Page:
Americans are, as Tocqueville says, better than they say, but the doctrine lets Americans appear more self-sufficient than they really are.
In my last essay, I argued that the Supreme Court’s determination to treat religion as a purely personal expression denies our true nature, undermines religious community, and leaves us open to forms of ersatz community (and religion) dangerous to republican self-government. I will address the destructive capacity of courts’ anti-religious atomism to our common law in my third and final essay. Here I discuss the relationship between religion and the American tradition of ordered liberty. Our constitutional order was founded on an understanding, rooted in experience, that people develop the character and habits of association necessary for ordered liberty within local associations, and that central among these associations is the religious community. Court hostility toward these associations, rooted in a rejection of long, sustained historical practice, has undermined our capacity for self-rule.
It has long been obligatory for academics to mock Dwight Eisenhower’s statement that “our form of government has no sense unless it is founded in a deeply felt religious faith, and I don’t care what it is.”  Like John Adams’ statement that “Our Constitution was made only for a moral and religious people,” such quotations are taken as, at best, formulaic utterances of “ceremonial deism.” Especially because they lack specific doctrinal content, courts take these kinds of statements, like “In God We Trust” on the coinage, as both legally and culturally empty, hence properly ignored as leftovers of a more primitive time. In fact, however, they reference the traditional understanding that our nation is rooted in religious practices that vary by locality and that the federal government has a duty to protect in all their variety.
It would be easy to reference a multiplicity of court decisions referencing the importance of religion to the American constitutional order, noting the Christian character of our common law, rejecting polygamy as hostile to America’s religion-grounded culture, and upholding government accommodation to and support for religious institutions and practices. Sadly, all of these historical examples are rejected by today’s judges and commentators on the mistaken, if not far-fetched, grounds that the 1st and 14th Amendments dictate a strict separation of religion from public life.
Courts today view religious issues and conflicts through the clouded lens of radical, atomistic individualism. In effect, they refuse to defend religious liberty because they reject religion’s true nature as a community in which one develops character through participation in common rituals and social activities rooted in common standards of behavior and a common conception of the Divine. In place of religion judges today place the individual “conscience,” guided by they know or care not what. Consequently, they issue decisions that undermine our tradition of common law, civil social order, and ordered liberty. Rather than enter the swamp of current Religion Clause jurisprudence, here I lay out the traditional understanding of the American constitutional order and the place of religious community within it. This order predates the Constitution and was flourished in the society that produced both the 1st and 14th Amendments; ignoring it distorts the language of the Constitution and courts’ attitudes toward religious communities.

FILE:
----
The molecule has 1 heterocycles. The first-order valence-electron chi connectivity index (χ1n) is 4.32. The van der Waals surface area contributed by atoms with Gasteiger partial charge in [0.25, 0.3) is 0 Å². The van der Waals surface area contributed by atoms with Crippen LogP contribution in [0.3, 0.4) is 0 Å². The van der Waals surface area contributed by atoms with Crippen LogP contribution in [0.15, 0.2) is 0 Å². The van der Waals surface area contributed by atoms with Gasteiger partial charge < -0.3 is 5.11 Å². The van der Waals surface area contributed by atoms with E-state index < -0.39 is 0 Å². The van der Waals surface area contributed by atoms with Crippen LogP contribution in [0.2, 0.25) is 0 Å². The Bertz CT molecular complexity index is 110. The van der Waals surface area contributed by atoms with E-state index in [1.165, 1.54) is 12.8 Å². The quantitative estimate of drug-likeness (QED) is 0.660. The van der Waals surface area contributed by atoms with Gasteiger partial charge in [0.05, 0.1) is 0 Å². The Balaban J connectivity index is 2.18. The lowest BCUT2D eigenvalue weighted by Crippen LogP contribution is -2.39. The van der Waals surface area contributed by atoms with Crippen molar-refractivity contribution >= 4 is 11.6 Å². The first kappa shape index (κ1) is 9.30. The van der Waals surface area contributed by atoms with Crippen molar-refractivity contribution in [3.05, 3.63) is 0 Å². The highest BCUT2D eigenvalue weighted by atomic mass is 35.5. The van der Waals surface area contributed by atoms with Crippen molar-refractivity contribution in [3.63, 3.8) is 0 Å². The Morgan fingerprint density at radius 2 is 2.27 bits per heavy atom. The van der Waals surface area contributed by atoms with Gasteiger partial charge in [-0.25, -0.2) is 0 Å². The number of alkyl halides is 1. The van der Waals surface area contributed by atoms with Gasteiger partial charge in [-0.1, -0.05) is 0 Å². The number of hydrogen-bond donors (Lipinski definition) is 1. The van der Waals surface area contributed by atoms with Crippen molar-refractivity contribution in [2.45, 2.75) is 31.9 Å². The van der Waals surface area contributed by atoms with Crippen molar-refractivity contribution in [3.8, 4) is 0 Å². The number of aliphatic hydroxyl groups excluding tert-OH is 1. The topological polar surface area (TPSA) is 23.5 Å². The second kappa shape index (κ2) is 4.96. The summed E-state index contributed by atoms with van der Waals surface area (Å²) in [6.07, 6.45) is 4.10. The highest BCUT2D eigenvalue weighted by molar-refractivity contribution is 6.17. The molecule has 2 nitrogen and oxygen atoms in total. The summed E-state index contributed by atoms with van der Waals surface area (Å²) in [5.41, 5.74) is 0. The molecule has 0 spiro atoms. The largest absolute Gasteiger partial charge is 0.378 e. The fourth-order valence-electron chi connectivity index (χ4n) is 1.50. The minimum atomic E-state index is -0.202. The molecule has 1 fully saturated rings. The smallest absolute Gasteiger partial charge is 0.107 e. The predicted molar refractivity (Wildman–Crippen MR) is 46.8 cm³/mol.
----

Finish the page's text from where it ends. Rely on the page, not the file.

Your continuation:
America was built on religious community. The Pilgrims bound themselves to one another and their God through a political compact, securing social order for themselves in an otherwise lawless New World. Frontier families in the West built on this tradition by habitually establishing churches and hiring ministers almost immediately after choosing a sheriff and building saloons. Just as communities established the law and created gathering places to build new friendships, churches were always integral parts of new communities. No village was long without a church or a church building, which typically also served as the place for public schooling and town meetings. The symbolism of the church at the center of American acts of deliberation and self-rule can hardly be overstated. Americans made religion central to their public life. And this religiously-rooted public life made possible the common ground for strangers to work together and become neighbors. Without self-organizing churches, America never would have developed its tradition of individual liberty in light of self-ruling communities.
America’s early settlers often sprang from dissenting Calvinist communities in England whose members had “covenanted” with one another to cooperate and live godly lives together. As the Pilgrims’ Mayflower Compact put it, members bound themselves before God
to enact, constitute, and frame such just and equal laws … as shall be thought most meet and convenient for the general good of the Colony, unto which we promise all due submission and obedience.
Whether in Plymouth Colony or the frontier West, founding a township was a serious, communal act that meant re-forging the ties which tradition had set into members’ hearts, and this has always included religion. Founding a new community, especially on the frontier or in the wilderness, is an act of faith rendered easier by faith in God.
Townships’ religious, governmental, economic, and civic institutions all overlapped in membership and function. As a result, the township was an integrated whole that left much room for individuality and low-level conflict while forging common commitment to the common good. America’s townships worked because they were in effect networks of local associations in which people ruled and were ruled in turn.